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ACC expands to add Stanford, Cal, and SMU in an act of desperation

The ACC votes to admit a trio of new members in an attempt to fix revenue woes

COLLEGE FOOTBALL: NOV 20 Cal at Stanford Photo by Bob Kupbens/Icon Sportswire via Getty Images

Desperation. It is the only way you can describe the circumstances of the ACC voting to add Stanford, Cal-Berkeley, and Southern Methodist University this morning after weeks of drama. Desperate to find any way to close the monetary gap with the SEC and Big Ten, the ACC invited three schools desperate enough to accept very lopsided terms to join. SMU will not receive any TV distributions from the ACC for seven years while Cal and Stanford will receive partial shares for several years. The expansion will add roughly $4 million a year per school for the rest of the ACC but for schools like Florida State and Clemson it is too little, too late.

The implosion of the PAC-12 sent shock waves across the college sports world and they were felt the loudest in the ACC. Brett McMurphy reported last week that ESPN could renegotiate the ACC’s contract if the conference dropped below 15 members. For schools like Wake Forest and Boston College, there won’t be a lifeline available should the ACC suffer a similar collapse. Florida State and Clemson provide the vast majority of TV viewers to the ACC.

Jonathan Loesche/Tomahawk Nation

After months of public infighting that saw Florida State all but declare it was doing everything it could to leave the conference, it isn’t a shock these schools staunchly supported expansion. FSU and Clemson leaving the conference would cause the ACC’s TV contract to be massively devalued.

The expansion process has also brought to a head Notre Dame’s role in the ACC. Notre Dame AD Jack Swarbrick appeared on the Dan Patrick Show last week and publicly flirted with the idea of Notre Dame joining the Big Ten while referring to the ACC as a “conference for our olympic sports.” Despite not joining the conference in football, Notre Dame pushed the conference into adding Cal and Stanford. Keeping the ACC alive even in a Frankenstein form is in Notre Dame’s best interests if they want to remain football independent. No other major conference would allow Notre Dame to park its non-revenue sports while keeping football to themselves. While it isn’t known yet how the expansion will impact Notre Dame’s scheduling agreement with the ACC, Stanford has been an annual opponent for Notre Dame for decades. Having Stanford as an annual ACC game would free up a spot Notre Dame could use to schedule more marquee opponents as the Irish continue to negotiate a contract renewal with NBC. With such an arrangement, Notre Dame may end up being the only school affiliated with the ACC to truly gain anything from this expansion.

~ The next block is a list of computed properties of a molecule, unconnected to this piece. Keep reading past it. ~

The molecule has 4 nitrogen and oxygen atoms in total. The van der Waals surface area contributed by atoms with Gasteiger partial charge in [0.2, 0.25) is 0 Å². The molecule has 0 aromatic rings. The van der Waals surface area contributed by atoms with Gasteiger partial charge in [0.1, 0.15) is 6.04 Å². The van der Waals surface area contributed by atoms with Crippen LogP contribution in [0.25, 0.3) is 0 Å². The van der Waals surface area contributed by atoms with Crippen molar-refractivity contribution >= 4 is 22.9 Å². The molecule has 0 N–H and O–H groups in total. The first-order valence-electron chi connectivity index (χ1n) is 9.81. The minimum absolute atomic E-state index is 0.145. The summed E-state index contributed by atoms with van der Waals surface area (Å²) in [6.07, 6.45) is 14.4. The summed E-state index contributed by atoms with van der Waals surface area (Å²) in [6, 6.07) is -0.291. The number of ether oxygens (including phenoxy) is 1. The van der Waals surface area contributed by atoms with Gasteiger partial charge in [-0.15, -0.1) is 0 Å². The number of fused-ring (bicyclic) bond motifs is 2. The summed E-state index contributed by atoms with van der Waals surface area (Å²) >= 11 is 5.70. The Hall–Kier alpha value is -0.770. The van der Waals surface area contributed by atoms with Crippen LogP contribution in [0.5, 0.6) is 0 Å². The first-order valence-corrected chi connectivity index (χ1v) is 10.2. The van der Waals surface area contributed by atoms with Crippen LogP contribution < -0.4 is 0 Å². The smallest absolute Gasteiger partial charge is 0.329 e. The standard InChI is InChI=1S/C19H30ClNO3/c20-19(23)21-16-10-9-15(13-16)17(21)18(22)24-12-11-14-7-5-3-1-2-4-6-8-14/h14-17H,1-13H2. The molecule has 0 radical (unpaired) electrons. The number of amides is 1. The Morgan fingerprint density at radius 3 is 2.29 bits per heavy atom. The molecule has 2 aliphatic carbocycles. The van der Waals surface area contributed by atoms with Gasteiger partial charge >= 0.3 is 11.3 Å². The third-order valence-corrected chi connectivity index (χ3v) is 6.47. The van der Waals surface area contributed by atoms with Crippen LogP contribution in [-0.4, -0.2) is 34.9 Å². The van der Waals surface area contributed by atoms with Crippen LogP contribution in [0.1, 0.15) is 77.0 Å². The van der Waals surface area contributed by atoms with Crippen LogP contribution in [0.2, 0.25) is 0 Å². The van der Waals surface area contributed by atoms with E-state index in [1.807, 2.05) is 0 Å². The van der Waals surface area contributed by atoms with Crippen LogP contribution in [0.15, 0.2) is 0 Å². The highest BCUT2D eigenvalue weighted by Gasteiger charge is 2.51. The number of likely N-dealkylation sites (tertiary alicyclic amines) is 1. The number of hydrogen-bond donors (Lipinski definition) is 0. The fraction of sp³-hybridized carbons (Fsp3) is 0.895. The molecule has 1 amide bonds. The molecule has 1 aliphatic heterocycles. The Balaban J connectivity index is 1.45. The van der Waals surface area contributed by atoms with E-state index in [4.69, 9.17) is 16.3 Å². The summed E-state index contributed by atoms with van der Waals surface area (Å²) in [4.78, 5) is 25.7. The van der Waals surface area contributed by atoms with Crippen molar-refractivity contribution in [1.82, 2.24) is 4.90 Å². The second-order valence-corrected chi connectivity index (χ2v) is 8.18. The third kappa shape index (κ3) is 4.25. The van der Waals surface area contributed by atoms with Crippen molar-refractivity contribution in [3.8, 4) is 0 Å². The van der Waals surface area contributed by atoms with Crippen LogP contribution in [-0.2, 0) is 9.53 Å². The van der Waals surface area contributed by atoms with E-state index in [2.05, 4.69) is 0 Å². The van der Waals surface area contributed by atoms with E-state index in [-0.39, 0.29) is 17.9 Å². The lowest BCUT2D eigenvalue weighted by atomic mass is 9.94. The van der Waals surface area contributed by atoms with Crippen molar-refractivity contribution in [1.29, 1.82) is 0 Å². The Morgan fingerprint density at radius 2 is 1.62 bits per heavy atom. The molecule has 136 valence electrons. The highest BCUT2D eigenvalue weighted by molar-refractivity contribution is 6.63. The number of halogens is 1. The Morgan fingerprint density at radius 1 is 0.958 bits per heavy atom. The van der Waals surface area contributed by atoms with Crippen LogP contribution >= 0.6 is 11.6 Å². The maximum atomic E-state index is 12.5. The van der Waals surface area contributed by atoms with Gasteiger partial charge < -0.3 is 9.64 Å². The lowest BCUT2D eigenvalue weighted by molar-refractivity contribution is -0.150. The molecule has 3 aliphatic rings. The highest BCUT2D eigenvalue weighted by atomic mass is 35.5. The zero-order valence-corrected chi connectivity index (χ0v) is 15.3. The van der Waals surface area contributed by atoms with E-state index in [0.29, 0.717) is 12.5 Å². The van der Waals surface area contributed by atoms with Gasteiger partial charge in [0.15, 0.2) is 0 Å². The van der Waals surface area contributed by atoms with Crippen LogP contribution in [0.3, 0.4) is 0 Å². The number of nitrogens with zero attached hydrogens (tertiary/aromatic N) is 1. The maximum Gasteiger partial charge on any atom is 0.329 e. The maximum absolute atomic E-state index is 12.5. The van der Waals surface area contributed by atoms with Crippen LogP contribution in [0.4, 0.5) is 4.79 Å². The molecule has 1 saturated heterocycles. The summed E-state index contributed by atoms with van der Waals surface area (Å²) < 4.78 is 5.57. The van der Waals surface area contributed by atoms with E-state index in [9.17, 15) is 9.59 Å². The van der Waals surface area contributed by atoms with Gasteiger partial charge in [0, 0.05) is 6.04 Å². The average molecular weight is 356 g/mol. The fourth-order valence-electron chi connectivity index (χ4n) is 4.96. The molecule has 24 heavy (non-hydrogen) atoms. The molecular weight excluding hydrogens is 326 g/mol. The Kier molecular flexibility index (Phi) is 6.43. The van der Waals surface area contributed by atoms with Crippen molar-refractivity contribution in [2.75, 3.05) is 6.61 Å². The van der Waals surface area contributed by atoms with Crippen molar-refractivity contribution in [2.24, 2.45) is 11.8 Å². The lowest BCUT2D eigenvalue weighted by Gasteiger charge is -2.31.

For Florida State, the expansion does nothing to change its realities. The additional funds are a drop in the bucket compared to what other football powers will be bringing in over the coming years. If anything the expansion vote only hurt the Seminoles as any path to dissolve the ACC to get out of the GOR is now blocked. For now it appears FSU will need to finalize a strategy to either successfully sue the conference to get out of the Grant of Rights or raise the necessary funds to pay it off.

Update: Florida State President Richard McCullough and Athletic Director Michael Alford released the following statement on ACC expansion